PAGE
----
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Dana Fuchs - Love Lives On (2018)

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Dana Fuchs - Love Lives On (2018)

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01. Backstreet Baby 	04:00
02. Nobody's Fault But Mine		 03:34
03. Callin' Angels 		03:47
04. Sittin' On 		04:32
05. Love Lives On 		03:33
06. Sad Solution 	03:45
07. Faithful Sinner		 04:43
08. Sedative 	03:20
09. Ready To Rise 		04:25
10. Fight My Way 	03:22
11. Battle Lines	 03:38
12. Same Sunlight 	03:52
13. Ring Of Fire 	04:05 

Dana Fuchs - vocals
Rev. Charles Hodges - organ
Steve Potts - drums
Kirk Smothers - saxophone
Marc Franklin - trumpet
Jack Daley - bass
Glenn Patscha - piano, Wurlitzer


It’s tempting to think that the Internet destroyed the music business, but music has always been driven by economics, to a certain extent. When touring became too expensive, the big bands became smaller bands. It had less to do with choice than with salary. But there’s still a place for that large, lush sound. Even in this streaming age. Dana Fuchs shows that with Love Lives On.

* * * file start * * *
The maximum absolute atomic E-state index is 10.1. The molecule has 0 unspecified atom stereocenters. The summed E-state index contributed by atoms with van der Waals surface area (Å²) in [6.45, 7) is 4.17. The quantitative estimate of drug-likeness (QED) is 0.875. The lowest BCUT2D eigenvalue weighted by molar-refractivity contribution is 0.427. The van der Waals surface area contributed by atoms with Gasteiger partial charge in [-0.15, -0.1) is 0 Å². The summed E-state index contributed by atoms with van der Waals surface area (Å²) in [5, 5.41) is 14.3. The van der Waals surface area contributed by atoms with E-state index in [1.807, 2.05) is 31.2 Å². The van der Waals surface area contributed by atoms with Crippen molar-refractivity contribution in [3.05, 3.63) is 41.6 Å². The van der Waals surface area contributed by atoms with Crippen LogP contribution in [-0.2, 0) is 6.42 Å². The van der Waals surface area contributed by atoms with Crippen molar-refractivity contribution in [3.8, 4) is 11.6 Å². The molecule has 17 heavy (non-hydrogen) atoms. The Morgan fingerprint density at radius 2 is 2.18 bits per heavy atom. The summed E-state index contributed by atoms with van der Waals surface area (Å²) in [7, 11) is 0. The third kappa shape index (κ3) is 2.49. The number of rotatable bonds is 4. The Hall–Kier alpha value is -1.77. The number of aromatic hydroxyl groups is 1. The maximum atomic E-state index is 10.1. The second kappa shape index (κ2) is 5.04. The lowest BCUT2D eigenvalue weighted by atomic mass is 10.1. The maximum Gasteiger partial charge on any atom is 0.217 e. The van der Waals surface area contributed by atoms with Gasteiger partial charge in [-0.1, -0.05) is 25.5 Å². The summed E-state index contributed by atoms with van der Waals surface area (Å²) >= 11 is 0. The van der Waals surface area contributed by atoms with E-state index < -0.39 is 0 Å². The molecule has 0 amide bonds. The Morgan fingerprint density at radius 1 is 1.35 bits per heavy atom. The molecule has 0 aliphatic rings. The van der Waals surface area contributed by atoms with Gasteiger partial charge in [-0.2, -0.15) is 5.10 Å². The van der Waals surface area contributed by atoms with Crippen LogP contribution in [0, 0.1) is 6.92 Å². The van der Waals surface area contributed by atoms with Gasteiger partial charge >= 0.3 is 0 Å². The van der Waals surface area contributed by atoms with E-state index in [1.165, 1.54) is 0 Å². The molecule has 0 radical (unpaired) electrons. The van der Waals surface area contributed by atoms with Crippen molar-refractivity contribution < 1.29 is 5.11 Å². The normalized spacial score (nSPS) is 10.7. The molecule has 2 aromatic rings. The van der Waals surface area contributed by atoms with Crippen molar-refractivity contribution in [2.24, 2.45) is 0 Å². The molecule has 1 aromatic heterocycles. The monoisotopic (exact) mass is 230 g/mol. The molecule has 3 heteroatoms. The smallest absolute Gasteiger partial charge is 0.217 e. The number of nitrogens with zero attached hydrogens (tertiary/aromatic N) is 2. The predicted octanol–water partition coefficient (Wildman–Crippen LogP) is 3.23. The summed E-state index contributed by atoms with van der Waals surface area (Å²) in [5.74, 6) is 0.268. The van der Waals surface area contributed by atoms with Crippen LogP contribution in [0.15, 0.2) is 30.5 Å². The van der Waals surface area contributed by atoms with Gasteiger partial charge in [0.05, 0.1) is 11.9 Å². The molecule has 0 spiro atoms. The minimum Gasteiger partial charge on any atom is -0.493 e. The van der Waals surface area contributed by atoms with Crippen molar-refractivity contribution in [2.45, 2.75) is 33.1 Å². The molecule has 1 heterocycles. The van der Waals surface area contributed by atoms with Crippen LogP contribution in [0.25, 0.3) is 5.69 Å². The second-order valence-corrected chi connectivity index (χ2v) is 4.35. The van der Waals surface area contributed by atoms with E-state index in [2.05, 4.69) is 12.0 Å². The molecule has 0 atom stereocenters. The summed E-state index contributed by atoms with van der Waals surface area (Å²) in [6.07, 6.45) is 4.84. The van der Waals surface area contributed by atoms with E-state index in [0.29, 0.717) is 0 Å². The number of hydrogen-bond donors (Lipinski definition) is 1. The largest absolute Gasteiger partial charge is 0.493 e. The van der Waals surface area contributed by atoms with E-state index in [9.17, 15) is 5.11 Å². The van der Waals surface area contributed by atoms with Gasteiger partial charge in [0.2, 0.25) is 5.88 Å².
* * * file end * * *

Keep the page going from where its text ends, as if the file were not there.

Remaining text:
Love Lives On has an old-fashioned sound. There are horns, there’s guitar, there are backup singers. And then there’s her voice–a voice that rumbles and growls while still managing to flash just the right amount of vulnerability–leading this huge swell of voices and instruments through each song. The result is an album that perfectly marries the rich production of 1960s soul music and the more natural sounds of the early 1970s.

“Backstreet Baby” the lead track, grooves, thanks to a simple rhythm guitar riff that supports the song as the horns, backup vocals, organ, and of course, Fuchs, mesh perfectly over it all. “Callin’ Angels” is like a lost Motown track, slowly building in intensity, as guitar and organ are eventually joined by those incredible horns and backup vocals. “Sittin’ On” is a funkier, bass-driven song, but with a wonderfully sad chorus melody.

The album isn’t just about soul, though. “Ready to Rise,” is a straight-up rock song, albeit one with some definite soul-inspired touches. But it’s as much power ballad as it is anything, as the horns and background singers take a rest. “Battle Line” has a Band vibe, with lush organ and guitar. “Fight My Way,” a country-folk number, is even more stripped down, with just Fuchs, guitars, and mandolin. Her cover of “Ring of Fire” is similarly stripped down, but with a sweetness and vulnerability that reimagines the song as a question, rather than Johnny Cash’s petulant statement.

Fuchs is at her best when she’s pushing her voice. She sounds great in the less densely produced songs, but when she’s in the thick of a wall of sound, she’s extraordinary. Not many contemporary artists have the voice to survive in this kind of rich, throwback production environment. Fuchs thrives in it. ---bluesrockreview.com

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